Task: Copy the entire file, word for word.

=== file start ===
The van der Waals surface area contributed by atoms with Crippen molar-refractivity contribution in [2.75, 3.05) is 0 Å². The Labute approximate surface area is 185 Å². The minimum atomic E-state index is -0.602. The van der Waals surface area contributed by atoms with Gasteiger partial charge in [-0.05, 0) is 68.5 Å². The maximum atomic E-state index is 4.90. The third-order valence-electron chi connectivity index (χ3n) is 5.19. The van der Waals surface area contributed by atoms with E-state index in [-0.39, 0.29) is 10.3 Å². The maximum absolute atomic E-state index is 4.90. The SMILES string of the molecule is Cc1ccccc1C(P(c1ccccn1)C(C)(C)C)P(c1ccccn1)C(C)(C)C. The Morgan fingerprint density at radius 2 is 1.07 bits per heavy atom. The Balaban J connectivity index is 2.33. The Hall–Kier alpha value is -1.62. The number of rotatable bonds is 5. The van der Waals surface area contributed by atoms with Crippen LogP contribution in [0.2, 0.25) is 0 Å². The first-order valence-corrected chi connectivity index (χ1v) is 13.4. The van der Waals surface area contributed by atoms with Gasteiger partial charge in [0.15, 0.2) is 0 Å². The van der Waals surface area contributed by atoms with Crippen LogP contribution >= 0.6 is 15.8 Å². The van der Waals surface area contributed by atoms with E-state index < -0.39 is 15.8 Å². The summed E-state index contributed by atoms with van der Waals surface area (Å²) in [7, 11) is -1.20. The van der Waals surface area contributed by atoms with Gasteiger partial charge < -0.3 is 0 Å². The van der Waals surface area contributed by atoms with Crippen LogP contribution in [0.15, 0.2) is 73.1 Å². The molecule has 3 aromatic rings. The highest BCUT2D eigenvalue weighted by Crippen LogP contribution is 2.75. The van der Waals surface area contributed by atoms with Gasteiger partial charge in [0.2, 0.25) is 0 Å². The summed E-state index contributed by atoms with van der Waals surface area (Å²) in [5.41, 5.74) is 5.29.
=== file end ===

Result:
The van der Waals surface area contributed by atoms with Crippen molar-refractivity contribution in [2.75, 3.05) is 0 Å². The Labute approximate surface area is 185 Å². The minimum atomic E-state index is -0.602. The van der Waals surface area contributed by atoms with Gasteiger partial charge in [-0.05, 0) is 68.5 Å². The maximum atomic E-state index is 4.90. The third-order valence-electron chi connectivity index (χ3n) is 5.19. The van der Waals surface area contributed by atoms with E-state index in [-0.39, 0.29) is 10.3 Å². The maximum absolute atomic E-state index is 4.90. The SMILES string of the molecule is Cc1ccccc1C(P(c1ccccn1)C(C)(C)C)P(c1ccccn1)C(C)(C)C. The Morgan fingerprint density at radius 2 is 1.07 bits per heavy atom. The Balaban J connectivity index is 2.33. The Hall–Kier alpha value is -1.62. The number of rotatable bonds is 5. The van der Waals surface area contributed by atoms with Crippen LogP contribution in [0.2, 0.25) is 0 Å². The first-order valence-corrected chi connectivity index (χ1v) is 13.4. The van der Waals surface area contributed by atoms with Gasteiger partial charge in [0.15, 0.2) is 0 Å². The van der Waals surface area contributed by atoms with Crippen LogP contribution >= 0.6 is 15.8 Å². The van der Waals surface area contributed by atoms with E-state index < -0.39 is 15.8 Å². The summed E-state index contributed by atoms with van der Waals surface area (Å²) in [7, 11) is -1.20. The van der Waals surface area contributed by atoms with Gasteiger partial charge < -0.3 is 0 Å². The van der Waals surface area contributed by atoms with Crippen LogP contribution in [0.15, 0.2) is 73.1 Å². The molecule has 3 aromatic rings. The highest BCUT2D eigenvalue weighted by Crippen LogP contribution is 2.75. The van der Waals surface area contributed by atoms with Gasteiger partial charge in [0.2, 0.25) is 0 Å². The summed E-state index contributed by atoms with van der Waals surface area (Å²) in [5.41, 5.74) is 5.29.